When he was 21 years old, Rafael Lopez enlisted in the Army with a sense of purpose. “I thought that what I needed in my life was to be a part of something greater than myself,” he says.
After a 20-year career that included three tours to Iraq and one to Afghanistan, his next challenge was to find that same sense of purpose in a civilian career.
Only one in four veterans have a civilian job lined up after they leave the military, and 55% of veterans name employment as a top challenge when transitioning to civilian life. Leaving the unique service-oriented culture of the military can be difficult, and communication gaps between the corporate and military worlds are common.
“It's a twofold problem,” says David Casey, SVP of Workforce Strategies & Chief Diversity Officer at CVS Health — and a former service member of the Marines. “Veterans don't always know how to translate their skills to civilians. Civilian recruiters don't always know how to understand those skills, either.”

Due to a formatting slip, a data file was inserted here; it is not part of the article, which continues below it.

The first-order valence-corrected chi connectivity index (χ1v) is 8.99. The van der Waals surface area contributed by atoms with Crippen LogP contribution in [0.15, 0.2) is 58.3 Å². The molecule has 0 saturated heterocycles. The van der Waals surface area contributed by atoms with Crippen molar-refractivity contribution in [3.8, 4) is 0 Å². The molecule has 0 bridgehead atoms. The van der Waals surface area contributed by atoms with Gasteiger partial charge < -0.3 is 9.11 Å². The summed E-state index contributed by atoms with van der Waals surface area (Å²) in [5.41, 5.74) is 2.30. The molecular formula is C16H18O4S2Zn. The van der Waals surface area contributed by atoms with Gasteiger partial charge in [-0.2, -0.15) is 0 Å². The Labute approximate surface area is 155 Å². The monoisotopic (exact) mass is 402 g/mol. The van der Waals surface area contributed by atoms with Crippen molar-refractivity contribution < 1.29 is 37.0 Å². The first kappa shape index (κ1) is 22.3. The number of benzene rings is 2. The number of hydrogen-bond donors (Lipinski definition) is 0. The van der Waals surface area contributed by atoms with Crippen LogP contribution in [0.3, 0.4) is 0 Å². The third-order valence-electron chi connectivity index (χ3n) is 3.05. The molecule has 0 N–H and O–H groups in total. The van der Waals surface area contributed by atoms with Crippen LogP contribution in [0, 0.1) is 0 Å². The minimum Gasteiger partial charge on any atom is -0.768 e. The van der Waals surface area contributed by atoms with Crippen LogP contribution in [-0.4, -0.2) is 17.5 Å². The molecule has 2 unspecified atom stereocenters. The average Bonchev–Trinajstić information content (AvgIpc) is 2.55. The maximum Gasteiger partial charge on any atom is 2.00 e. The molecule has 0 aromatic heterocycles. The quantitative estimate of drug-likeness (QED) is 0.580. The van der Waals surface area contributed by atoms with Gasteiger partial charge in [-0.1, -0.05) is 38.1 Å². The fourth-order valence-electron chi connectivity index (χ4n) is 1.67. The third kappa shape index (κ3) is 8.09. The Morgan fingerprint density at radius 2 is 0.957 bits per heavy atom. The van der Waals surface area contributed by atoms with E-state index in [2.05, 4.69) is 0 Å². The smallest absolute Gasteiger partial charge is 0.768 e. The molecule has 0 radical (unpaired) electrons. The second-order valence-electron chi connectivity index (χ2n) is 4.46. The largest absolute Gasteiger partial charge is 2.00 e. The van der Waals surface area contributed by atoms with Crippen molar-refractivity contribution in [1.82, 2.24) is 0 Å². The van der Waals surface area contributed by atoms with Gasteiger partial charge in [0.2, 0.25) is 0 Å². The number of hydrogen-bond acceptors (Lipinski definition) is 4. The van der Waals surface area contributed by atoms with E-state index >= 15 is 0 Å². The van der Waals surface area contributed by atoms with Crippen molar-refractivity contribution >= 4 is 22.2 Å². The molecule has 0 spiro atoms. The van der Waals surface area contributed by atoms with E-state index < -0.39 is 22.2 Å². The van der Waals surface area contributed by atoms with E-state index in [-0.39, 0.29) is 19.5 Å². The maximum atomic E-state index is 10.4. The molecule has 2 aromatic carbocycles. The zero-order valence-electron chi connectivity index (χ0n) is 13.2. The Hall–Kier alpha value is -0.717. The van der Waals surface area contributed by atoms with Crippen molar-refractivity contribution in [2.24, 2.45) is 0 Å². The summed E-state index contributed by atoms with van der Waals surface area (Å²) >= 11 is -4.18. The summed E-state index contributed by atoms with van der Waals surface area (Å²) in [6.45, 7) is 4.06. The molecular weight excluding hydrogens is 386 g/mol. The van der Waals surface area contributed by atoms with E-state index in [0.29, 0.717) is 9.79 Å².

How CVS Health helps veterans build their careers
After leaving the military in 2018, Rafael enrolled in CVS Health’s SkillBridge program to help service members prepare for civilian careers. “It helps transitioning service members test drive a company while still on active duty,” he says.
The program gave him a leg up on his job search and eased his transition out of military life by teaching him the appropriate language and interactions to use in a civilian job.
CVS Health also educates civilian recruiters about military skills, holds hiring events at military bases and opened an employment and training facility to serve the Fort Bragg, North Carolina military community.
Once hired by CVS Health, veterans can join an internal Colleague Resource Group called BRAVE (Boldly Representing American Veterans Everywhere). The company also accommodates military spouses.
“We knew if we wanted to hire veterans, we needed to have a company that's serving veterans,” says, David Lee, CVS Health Director, Workforce Initiatives Military, Operations & Support Team, and an Army veteran.
In just three years, Rafael has advanced from a store manager-in-training to an advisor to the Workforce Initiatives program where he now helps fellow veterans.
“I like to call my position a paycheck for the soul,” he says. “Taking care of soldiers is what drove me for decades. Being able to do that in this position still gives me that sense of helping out a fellow soldier.”